Sonata (1969), by Alec Wilder (1907-1980)

"Alec Wilder was a largely self-taught composer, although he did some study at the Eastman School of Music, which later awarded him an honorary degree. He was active in the American popular music scene of his day, working with such stars as Frank Sinatra, Peggy Lee and Tony Bennett. He is perhaps best known for his definitive work, “American Popular Song: The Great Innovators, 1900–1950”. The Sonata for Bass Trombone was dedicated to the International Trombone Association."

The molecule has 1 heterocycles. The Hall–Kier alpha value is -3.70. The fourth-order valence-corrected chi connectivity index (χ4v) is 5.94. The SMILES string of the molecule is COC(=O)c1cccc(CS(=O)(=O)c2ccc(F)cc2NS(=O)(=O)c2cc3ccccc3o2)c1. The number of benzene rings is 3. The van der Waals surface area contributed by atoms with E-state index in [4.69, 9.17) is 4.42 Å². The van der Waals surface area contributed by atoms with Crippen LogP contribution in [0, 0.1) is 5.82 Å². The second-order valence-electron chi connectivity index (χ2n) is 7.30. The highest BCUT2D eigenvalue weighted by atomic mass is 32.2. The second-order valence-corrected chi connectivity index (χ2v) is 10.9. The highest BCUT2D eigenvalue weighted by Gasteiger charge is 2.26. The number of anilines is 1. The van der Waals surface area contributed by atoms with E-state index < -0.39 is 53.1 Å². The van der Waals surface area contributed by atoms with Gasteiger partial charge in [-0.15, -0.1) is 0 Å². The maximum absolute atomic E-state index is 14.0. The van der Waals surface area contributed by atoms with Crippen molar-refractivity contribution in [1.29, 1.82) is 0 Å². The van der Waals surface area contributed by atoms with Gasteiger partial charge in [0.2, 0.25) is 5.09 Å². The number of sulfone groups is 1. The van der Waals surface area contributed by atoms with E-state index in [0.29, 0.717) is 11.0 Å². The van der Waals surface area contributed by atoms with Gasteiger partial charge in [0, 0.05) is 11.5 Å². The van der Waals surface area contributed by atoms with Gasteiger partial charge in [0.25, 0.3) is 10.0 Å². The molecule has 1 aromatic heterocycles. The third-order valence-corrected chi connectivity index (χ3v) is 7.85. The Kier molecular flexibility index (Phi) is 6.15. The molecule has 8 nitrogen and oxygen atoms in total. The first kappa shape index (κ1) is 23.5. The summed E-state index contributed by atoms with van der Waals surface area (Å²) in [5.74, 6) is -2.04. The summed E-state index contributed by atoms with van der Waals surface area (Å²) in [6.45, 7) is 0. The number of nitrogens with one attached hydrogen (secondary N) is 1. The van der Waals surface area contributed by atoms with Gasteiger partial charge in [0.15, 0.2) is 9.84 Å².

Carl notes, "The are a couple of 'senior moments' in this movement - but then, I believe my AARP membership entitles me to a few of those now and then...."


"This movement had some real challenges!"


"The 3rd movement had some real challenges!"

"The stylistic markings of this particular movement have long baffled me when I worked on it with students. The movement is labeled 'Swinging, quarter = 120' (the only movement with any label), but then with a plethora of dots and strong accents that would seem to speak against that. And then, later in the movement, 'Swinging style'. Trying as many different approaches as possible, I feel that we finally got a logical take on the seeming paradoxes."